THE African National Congress (ANC) was thrown into panic mode last night following the Constitutional Court ruling that condemned President Jacob Zuma’s handling of the Nkandla controversy.
It was unclear whether a crisis meeting of the ANC’s top six officials took place last night.
Earlier in the day, secretary-general Gwede Mantashe had said a meeting would be held.
Reading a unanimous judgment of the 11 justices of the Constitutional Court on Thursday morning, Chief Justice Mogoeng Mogoeng found that president Zuma’s conduct was not consistent with the Constitution.
He said Mr Zuma had failed to protect Public Protector Thuli Madonsela after she made adverse findings against him in her Nkandla report.
The court found that Parliament had also failed to hold the executive accountable and that it had erred by substituting Ms Madonsela’s findings and remedial actions with its own.
The party’s top six met to discuss the implications of the judgement, which made adverse findings on its president and chairwoman Baleka Mbete, who is also the Speaker of Parliament. The meeting also took place amid calls both inside and outside the party for Mr Zuma to resign.
The judgment threw the country into a political cul de sac, and there were concerns that, if not well handled, it could result in a political crisis. The ruling was seen as a significant milestone in clearing grave shortcomings in the conduct of key players: the executive and the legislature — the two bodies that, with the judiciary, complete the three arms of a state in a constitutional democracy.
The court ruled that the resolution by Parliament that absolved Mr Zuma from complying with the public protector’s report on the Nkandla upgrades was inconsistent with the Constitution and thus, invalid. The court also found that Parliament, which is meant to hold the executive accountable, had violated the Constitution in its handling of the Nkandla issue — prompting calls by the Economic Freedom Fighters (EFF) to dissolve Parliament and hold early elections.
However, the court did cut the president some slack — he would pay only for the five items listed in Ms Madonsela’s report, and no further determination of other nonsecurity items would have to be made — which was part of her remedial action in her report.
The ruling means Mr Zuma will have to pay personally an estimated R10m, according to the public protector.
The court tasked the Treasury with determining the actual amount within 60 days, and gave the president 45 days after the determination to pay.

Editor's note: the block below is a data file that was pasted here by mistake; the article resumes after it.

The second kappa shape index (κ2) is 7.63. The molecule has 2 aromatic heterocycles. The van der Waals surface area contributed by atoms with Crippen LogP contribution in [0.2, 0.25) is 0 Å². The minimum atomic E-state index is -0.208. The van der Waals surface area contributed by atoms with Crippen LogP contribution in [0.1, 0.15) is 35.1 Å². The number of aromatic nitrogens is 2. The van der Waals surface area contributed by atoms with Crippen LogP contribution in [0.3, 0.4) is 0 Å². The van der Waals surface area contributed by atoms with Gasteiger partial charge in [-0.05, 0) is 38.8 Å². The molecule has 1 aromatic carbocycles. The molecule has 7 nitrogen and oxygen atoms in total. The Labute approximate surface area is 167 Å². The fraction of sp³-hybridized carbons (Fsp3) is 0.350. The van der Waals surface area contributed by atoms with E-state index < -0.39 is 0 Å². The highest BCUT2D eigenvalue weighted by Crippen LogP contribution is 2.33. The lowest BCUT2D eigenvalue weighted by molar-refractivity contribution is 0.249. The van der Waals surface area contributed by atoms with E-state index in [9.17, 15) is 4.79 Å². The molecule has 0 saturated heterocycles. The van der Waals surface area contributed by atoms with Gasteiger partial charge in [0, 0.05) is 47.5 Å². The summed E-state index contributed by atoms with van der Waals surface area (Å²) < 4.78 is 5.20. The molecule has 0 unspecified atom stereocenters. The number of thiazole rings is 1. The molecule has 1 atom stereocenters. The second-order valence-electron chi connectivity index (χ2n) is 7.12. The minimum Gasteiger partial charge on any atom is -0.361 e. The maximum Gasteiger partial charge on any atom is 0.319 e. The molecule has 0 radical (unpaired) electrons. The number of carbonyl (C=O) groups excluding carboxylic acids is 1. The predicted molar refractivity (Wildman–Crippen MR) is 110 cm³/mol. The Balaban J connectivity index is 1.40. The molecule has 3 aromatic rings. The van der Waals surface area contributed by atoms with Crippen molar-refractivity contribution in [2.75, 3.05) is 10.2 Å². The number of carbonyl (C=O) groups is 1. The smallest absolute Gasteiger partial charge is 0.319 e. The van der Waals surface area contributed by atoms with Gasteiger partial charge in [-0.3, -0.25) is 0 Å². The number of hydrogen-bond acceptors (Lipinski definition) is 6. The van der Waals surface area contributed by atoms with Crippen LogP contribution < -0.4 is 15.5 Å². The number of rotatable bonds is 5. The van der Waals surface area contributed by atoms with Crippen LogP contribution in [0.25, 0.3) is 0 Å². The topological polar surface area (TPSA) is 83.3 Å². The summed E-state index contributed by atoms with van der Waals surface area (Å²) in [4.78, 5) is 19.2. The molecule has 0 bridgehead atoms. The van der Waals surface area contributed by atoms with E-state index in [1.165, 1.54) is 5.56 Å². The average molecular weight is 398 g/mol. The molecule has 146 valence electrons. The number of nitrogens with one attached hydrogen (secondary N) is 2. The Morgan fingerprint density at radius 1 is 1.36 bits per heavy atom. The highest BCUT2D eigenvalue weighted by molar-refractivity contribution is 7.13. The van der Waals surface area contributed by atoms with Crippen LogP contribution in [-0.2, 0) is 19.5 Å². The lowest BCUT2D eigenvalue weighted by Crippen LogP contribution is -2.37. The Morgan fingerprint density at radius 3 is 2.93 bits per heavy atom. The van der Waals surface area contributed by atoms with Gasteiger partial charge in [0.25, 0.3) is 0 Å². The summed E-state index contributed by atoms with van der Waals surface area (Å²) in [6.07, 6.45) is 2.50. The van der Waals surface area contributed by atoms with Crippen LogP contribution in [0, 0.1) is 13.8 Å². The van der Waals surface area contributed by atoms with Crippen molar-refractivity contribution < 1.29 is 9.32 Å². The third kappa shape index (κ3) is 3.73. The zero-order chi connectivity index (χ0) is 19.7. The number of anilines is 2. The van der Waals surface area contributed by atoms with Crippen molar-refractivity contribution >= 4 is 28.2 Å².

For Mr Zuma, the damning Nkandla ruling comes amid growing questions within the ANC over his continued suitability for the post of the country’s first citizen. He is facing scrutiny over his relationship with the Gupta family.
The official opposition, the Democratic Alliance (DA) is planning a reinstatement of corruption charges against him. Many in the ANC feel he will be a liability in an election year.
Mr Zuma was reflecting on the court judgment and would decide on “appropriate action” in consultation with Parliament, his office said on Thursday.
The judgment also put to rest the debate on the binding nature of the public protector’s remedial action, which was called into question in the Nkandla fallout. Council for the Advancement of the South African Constitution executive secretary Lawson Naidoo said Mr Zuma had to adhere to the judgment or he could be in contempt or court. He described the judgment as “seminal”, as it cut to the heart of SA’s constitutional order.
The big challenge for Parliament now, Mr Naidoo said, was to re-engineer its processes to more effectively hold the executive to account. The judgment also showed how the Nkandla issue had muddied the separation of powers between the three arms of government — Parliament had effectively set aside Ms Madonsela’s findings, which “usurp(ed) the authority vested only in the judiciary”, it read.
The DA immediately initiated impeachment proceedings. It has written to Ms Mbete, notifying her of the move. Impeachment was a long shot, said legal analysts, in the absence of a buy in from the ANC, the majority party.
The EFF, which lodged the application with the Constitutional Court appealed to the ANC to act against the president. Should it fail to do so, the party said it would mobilise South Africans to take to the streets to call for his removal. EFF leader Julius Malema at a media briefing on Thursday said Parliament should be dissolved as it and the head of the executive were “illegitimate”. He called for an early election to be held.
Constitutional law expert Pierre de Vos said this was not immediately possible. Three years had to pass in a five year term for an early election to be held, or Parliament could dissolve itself and call for fresh elections. Alternately, should the president resign and Parliament fail to elect a new president in the allotted time, early elections could be held.